- You can see the difference that the tolls make: In less than one year they expanded 45% of its length by 1-2 lanes. Travel in these areas is now a dream (for a year or so at least ;)).

- The 407 is the 'most modern toll route in North America': There are no toll booths, there are no delays. A metal structure (similar to that of a highway sign that spans above a highway) is at each entrance and exit post which contains computer and photographic equipment. As you pass through it on the exitramp, your car's transponder sends (or receives) a signal from the overhang to register your entrance, and then when you exit, the same thing happens to record your exit. If you do not have a transponder, you wouldn't even know you were on a toll road until you got the bill. When you don't have a transponder, your plate is photographed and a bill is sent to you in the mail. I am not certain the nitty-gritty, but it sounds similar to ez-pass in the US however wherever I've seen ez-pass in upstate New York and in Massachusetts, where cars still need to slow down and navigate through a lane reallignment of some kind. For more info, see http://www.407etr.com/.

Separate from the 407...

In a case where you have one road and plan to toll it in order to build another one, that is fine... however what happens when the new one is built? Does it get tolled too? Isn't it easier to toll it since the public have already accepted the first road being tolled? The issue comes up periodically here where with the 'success' of the 407 and the urgent need for more and more highways and bypasses that we toll any new highways built. With the 407 built, despite the issues that come up with annual raising tolls, there is clearly less opposition to tolling new roads, esp. in the GTA, otherwise the 407 wouldn't have 200,000 average daily traffic. Once you open the door.....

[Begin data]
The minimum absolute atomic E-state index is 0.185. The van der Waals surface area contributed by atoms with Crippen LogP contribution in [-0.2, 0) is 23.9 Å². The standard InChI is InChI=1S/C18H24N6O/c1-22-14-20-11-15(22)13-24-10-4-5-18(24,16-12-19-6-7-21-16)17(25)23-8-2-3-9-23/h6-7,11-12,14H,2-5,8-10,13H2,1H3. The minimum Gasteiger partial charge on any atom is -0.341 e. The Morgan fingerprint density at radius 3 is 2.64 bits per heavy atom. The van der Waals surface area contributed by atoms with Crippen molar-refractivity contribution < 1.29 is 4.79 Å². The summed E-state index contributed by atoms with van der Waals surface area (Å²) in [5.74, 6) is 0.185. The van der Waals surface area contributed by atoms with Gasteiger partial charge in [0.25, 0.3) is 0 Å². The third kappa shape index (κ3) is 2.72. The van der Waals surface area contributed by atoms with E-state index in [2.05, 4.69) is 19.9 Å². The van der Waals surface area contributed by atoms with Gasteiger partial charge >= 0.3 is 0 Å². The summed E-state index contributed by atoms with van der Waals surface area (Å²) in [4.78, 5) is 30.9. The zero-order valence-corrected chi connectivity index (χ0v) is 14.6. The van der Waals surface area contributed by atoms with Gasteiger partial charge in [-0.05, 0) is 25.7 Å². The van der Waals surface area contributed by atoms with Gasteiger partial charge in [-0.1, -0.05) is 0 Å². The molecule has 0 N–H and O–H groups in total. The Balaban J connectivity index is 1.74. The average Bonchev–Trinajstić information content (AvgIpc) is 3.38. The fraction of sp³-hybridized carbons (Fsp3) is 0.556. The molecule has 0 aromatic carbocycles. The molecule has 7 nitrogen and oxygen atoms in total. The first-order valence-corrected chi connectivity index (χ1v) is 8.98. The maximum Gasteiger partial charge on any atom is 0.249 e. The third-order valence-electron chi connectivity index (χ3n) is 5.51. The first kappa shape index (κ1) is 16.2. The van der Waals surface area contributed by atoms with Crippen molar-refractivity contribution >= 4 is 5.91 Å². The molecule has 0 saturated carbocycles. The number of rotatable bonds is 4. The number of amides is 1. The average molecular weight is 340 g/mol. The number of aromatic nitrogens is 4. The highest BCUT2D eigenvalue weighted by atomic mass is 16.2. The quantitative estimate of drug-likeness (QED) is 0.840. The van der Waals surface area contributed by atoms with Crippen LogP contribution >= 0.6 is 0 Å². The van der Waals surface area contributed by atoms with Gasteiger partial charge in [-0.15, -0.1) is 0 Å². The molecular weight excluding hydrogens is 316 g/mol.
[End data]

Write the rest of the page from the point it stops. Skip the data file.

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Hike West Virginia Tpk. tolls, transfer Tamarack to specialized entity

Study: Hike turnpike tolls, cut Tamarack funding

I am in full support of the Tamarack, which offers a wide variety of arts and crafts from artisans that otherwise would have limited publicity. It is located at the Beckley Service Area along the West Virginia Turnpike in a unique structure. Some called for the Tamarack to be closed since it is a 'money-loser', however, it plays an integral part of the tourism industry to which other states have modeled their artisan centers after (e.g. Kentucky). The study recommends it be moved to a more specialized agency which may produce more benefits in the long-run. From the Wikipedia article I authored,

The Tamarack is a tourist destination located at the Beckley service area of the West Virginia Turnpike that features a red peaked roof and landscaped grounds that draw over 500,000 visitors annually [1]. It is a large arts and crafts outlet that features West Virginia crafted products, such as handcrafts, pottery, jewelery and fine arts, and products made from textiles, glass, metal, wood. There are live artisan demonstrations as well as live music, a theater, and storytelling performances. The food court features signature dining options from the Greenbrier Hotel. There are six resident artists on-site who give demonstrations throughout the day, and Tamarack boasts a 178-seat theatre for live musical, theater, dance and storytelling performances. The complex also boasts a conference center.

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I wanted to add that don't care if tolls cause bad traffic. If traffic is so bad...get out of your car. Noone is forcing anyone...regardless of what people claim...to drive their automobiles. They drive because they want to.